The controversial issues, such as contracting out jobs, need to be discussed with the city's stakeholders, Santana said, before she'll push one way or another on them.

"I don't know what the values in the city are, on topics like that," she said, "and it's a values-driven discussion that carries a lot of strong emotions. It's my responsibility to advance the discussion."

At the same time, she said, Santana knows she's going to be a new face to a lot of people, and she's making it a priority to make herself known and available.

Policing issues

"I see a prominent role for the city administrator's office in policing policy," Santana said, explaining that she sees a need to balance community relations with making police feel that their hard work is valued.

"You always hear, about police departments, that they need a 'culture change.' That can cause a lot of fear," Santana said. "But it's possible to find common ground."

For example, she said, many residents in San Jose were furious over a large number of public intoxication arrests of mostly Latinos in downtown.

A close look, Santana said, revealed that San Jose was building a night-life scene downtown while ramping up policing in the area -- putting customers at bars and restaurants in direct conflict with police who only wanted to do their jobs. People were getting prosecuted, and the convictions were ruining lives, making job searches exponentially more difficult.

The solution?

"We said, 'Let's offer people a deal: You won't be prosecuted until your fifth arrest for public intoxication.' It was completely unorthodox, but it gave people enough chances to self-correct while letting police do their work," Santana said.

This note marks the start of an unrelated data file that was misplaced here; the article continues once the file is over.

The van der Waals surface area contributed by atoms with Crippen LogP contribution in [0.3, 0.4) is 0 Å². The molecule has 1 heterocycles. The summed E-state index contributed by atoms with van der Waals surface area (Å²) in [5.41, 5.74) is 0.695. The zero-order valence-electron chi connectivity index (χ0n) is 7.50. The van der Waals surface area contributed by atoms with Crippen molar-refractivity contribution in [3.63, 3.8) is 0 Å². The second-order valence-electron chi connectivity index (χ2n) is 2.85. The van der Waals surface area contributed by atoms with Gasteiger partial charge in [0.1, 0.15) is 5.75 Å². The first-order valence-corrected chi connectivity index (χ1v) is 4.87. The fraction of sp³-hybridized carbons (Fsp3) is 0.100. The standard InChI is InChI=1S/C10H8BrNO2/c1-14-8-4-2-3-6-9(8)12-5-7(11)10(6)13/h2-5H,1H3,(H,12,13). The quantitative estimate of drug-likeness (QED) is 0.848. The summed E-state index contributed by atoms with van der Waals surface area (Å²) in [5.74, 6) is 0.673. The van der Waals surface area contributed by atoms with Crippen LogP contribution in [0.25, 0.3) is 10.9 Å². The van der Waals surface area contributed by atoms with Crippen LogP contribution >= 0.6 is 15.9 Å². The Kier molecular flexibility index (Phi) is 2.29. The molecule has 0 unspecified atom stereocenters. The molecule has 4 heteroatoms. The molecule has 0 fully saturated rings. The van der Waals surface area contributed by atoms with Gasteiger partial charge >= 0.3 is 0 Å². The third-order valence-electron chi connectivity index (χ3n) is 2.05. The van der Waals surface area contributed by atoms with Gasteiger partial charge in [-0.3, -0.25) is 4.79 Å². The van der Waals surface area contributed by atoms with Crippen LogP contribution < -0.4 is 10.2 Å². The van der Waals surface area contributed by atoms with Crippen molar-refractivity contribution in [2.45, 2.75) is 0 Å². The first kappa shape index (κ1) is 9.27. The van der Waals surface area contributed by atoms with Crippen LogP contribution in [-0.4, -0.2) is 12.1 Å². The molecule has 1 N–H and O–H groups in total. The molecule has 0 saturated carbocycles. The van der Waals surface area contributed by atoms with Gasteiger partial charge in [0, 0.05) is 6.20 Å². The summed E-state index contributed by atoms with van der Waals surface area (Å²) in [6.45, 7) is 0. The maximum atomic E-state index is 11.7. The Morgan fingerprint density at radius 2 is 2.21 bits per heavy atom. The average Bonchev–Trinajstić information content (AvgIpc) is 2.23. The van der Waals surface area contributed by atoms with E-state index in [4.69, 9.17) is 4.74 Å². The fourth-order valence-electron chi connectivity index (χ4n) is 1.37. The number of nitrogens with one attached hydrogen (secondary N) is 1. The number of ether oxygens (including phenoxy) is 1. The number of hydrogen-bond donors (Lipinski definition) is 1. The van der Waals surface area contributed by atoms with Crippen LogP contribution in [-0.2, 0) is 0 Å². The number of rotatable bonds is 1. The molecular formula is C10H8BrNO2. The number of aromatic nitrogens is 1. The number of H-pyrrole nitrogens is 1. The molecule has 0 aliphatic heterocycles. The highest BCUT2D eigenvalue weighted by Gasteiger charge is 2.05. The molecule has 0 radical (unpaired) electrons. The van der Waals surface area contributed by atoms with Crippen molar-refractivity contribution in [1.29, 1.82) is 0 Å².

It was one of many issues where Santana shined in bringing police and their community together, said San Jose police Chief Chris Moore, who won his job in a two-man race with Oakland's chief, Anthony Batts, in January.

Even in issues that didn't go his way, Moore said, he felt he got more than a fair shake from Santana. In April, San Jose's City Council narrowly approved a plan permitting the city to license 10 medical marijuana dispensaries.

"I didn't agree," Moore said. "I thought we should've gone with a moratorium. But she made sure my voice was heard. It was one of those moments where I may have disagreed with the overall end result, but the process was the way it needed to be."

Santana has a long history working with police, and an old friend in the Oakland department, Lt. Jim Meeks, said he can't wait to see her return. Meeks met Santana when he was promoted to lieutenant in the '90s, when she was a civilian working at the police department. She helped him write a report to explain a problem to the City Council, helping him think of the unanticipated questions he would likely face, and they quickly became friends.

A veteran officer who joined the force in 1982, Meeks said he was about to retire when he heard Santana got the job.

"It's like when President Obama was elected. I said, shoot, forget about moving to the Bahamas, I'm staying here in America!" Meeks said. "She's the light at the end of the tunnel. We're going to get out of whatever we're in, because she'll provide that light."

Contact Sean Maher at 510-208-6430.